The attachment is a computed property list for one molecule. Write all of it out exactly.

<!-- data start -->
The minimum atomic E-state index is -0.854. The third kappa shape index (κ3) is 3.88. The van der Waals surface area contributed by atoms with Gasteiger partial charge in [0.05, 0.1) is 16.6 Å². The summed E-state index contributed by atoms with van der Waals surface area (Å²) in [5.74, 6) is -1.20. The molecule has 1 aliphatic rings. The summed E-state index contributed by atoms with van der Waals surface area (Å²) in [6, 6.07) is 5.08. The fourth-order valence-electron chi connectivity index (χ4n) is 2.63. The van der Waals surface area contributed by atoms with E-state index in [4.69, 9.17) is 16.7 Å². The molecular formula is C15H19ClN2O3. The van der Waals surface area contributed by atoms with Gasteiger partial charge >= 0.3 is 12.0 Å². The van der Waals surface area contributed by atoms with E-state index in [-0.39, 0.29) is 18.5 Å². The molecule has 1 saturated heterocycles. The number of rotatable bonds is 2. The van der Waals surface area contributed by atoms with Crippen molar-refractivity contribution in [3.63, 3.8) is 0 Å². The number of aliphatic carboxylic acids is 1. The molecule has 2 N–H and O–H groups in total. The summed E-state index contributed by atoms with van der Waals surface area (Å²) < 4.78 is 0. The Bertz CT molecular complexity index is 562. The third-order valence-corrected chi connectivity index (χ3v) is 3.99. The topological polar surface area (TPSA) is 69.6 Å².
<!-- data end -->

The minimum atomic E-state index is -0.854. The third kappa shape index (κ3) is 3.88. The van der Waals surface area contributed by atoms with Gasteiger partial charge in [0.05, 0.1) is 16.6 Å². The summed E-state index contributed by atoms with van der Waals surface area (Å²) in [5.74, 6) is -1.20. The molecule has 1 aliphatic rings. The summed E-state index contributed by atoms with van der Waals surface area (Å²) in [6, 6.07) is 5.08. The fourth-order valence-electron chi connectivity index (χ4n) is 2.63. The van der Waals surface area contributed by atoms with E-state index in [4.69, 9.17) is 16.7 Å². The molecular formula is C15H19ClN2O3. The van der Waals surface area contributed by atoms with Gasteiger partial charge >= 0.3 is 12.0 Å². The van der Waals surface area contributed by atoms with E-state index in [-0.39, 0.29) is 18.5 Å². The molecule has 1 saturated heterocycles. The number of rotatable bonds is 2. The van der Waals surface area contributed by atoms with Crippen molar-refractivity contribution in [3.63, 3.8) is 0 Å². The number of aliphatic carboxylic acids is 1. The molecule has 2 N–H and O–H groups in total. The summed E-state index contributed by atoms with van der Waals surface area (Å²) < 4.78 is 0. The Bertz CT molecular complexity index is 562. The third-order valence-corrected chi connectivity index (χ3v) is 3.99. The topological polar surface area (TPSA) is 69.6 Å².